"I'm a failure as a woman. My men expect so much of me, because of the image they've made of me — and that I've made of myself — as a sex symbol. They expect bells to ring and whistles to whistle, but my anatomy is the same as any other woman's and I can't live up to it." - Marilyn Monroe
Edgar Allan Poe said that the death of a beautiful woman is unquestionably the most poetical topic in the world. Was there ever a more beautiful or more tragic figure than Marilyn Monroe? No wonder popular culture is obsessed with her and her life, apocryphal. There's an entire wing in the Hollywood Museum, Los Angeles dedicated to her-- from her famous dresses to her infamous pill box. But too much space has been dedicated to the conspiracies surrounding her death, her affairs, scandals and her larger-than-life image and too little to her mundane and human facets. My Week With Marilyn attempts to set that right, by portraying her as a vulnerable, deeply insecure woman with oscillating desires for success on the one hand and the simple life on the other.
The thing is, I've never been particularly interested in Marilyn Monroe. I've seen a few of her comedies and frankly, I don't know what the fuss is all about. I think her best roles are that two-bit part in All About Eve and her role in How to Marry a Millionaire-- both times when the film did not rest solely on her shapely shoulders. But in 1957, Marilyn went to London to star in The Prince and the Show Girl, directed by Lawrence Olivier and managed to captivate and exasperate an entire nation. Told from the perspective of a young, lovestruck lackey on the film set, My Week With Marilyn details the joys and pitfalls of shooting a film with Marilyn (played by Michelle Williams): her notorious war on punctuality, her relationship with the Strasbergs, Olivier and her then-husband Arthur Miller and most importantly, her many insecurities. But the film is as much about her as it is about Lawrence Olivier, Vivien Leigh, Dame Sybil Thorndike and of course, Colin Clark.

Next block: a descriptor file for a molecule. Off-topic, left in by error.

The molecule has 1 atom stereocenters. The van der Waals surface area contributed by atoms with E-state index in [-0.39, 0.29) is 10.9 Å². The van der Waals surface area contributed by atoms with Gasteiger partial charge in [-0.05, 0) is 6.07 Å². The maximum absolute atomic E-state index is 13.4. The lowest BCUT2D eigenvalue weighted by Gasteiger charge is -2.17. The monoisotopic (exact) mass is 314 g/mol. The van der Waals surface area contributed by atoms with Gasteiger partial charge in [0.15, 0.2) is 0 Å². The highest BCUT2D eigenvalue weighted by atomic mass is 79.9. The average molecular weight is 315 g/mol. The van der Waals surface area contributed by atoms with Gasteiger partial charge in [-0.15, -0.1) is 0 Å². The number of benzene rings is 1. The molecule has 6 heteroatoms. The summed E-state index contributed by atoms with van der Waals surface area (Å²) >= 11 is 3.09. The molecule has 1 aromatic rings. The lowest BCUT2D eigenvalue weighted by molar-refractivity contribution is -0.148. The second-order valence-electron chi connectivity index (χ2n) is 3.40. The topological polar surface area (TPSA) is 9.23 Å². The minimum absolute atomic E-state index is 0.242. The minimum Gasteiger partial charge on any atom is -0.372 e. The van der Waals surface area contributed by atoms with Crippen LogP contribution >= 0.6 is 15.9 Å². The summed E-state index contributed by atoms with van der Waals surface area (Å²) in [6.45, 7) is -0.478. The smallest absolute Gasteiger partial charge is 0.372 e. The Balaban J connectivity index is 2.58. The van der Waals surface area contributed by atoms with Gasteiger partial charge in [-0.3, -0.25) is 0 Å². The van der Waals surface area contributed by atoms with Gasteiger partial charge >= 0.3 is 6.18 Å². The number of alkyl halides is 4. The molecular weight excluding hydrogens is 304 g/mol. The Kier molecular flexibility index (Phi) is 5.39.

Kenneth Branagh shines as Lawrence Olivier. He represents a last bastion of traditional acting disciplines in the changing face of cinema. He delivers his cutting dialogues with such precision and style that he simply stole the show every time he was on screen. Even in a scene where he is a mere spectator on a set, where Marilyn is shooting an adorable scene that is so quintessentially her, I only had eyes for him as he watches her with so much hate and admiration. Poor Michelle on the other hand-- it is admirable that she ably fulfilled her brief in playing such an iconic figure and was perfectly adequate. But nothing more.
This film does not take upon the daunting task defining Marilyn's life and does not try to be a biopic. It is just an idyll from her short but tumultuous life. What an effect she had on people! Olivier feared her and the generation she represented; Vivien Leigh envied Marilyn who was in the bloom of her youth and fame, while she herself stood at the brink of old age and faded glory; Arthur Miller was never sure if he wanted Marilyn or Norma Jeane for wife; and the many studio bosses who wanted to exploit her and her overwhelming sexuality. How lonely it must have been for her, to only be surrounded by sycophants, the envious and lustful men.
I really also must make a mention of the stunning outfits. Clothes madeth the Marilyn as much as her nude photographs, and the attention to detail stands this film in good stead. Now that the Mad Men fervour has petered out, resurgence of Marilyn in popular conscience (what with the new TV musical show Smash), the 50s may just make their comeback on the ramps.
All in all, it was a pleasing, elegant film that neither elevated Marilyn to Goddess-status nor painted her as an entitled dumb blonde. It managed to convey the idea that all the frenzy that surrounded her was our doing, while all she wanted was to be taken seriously. I'll let the infinitely quotable Marilyn have the last word, but do read it while listening to this wonderfully poignant song about Hollywood by the Kinks:
"Please don't make me a joke. End the interview with what I believe. I don't mind making jokes, but I don't want to look like one... I want to be an artist, an actress with integrity... If fame goes by, so long, I've had you, fame. If it goes by, I've always known it was fickle. So at least it's something I experienced, but that's not where I live."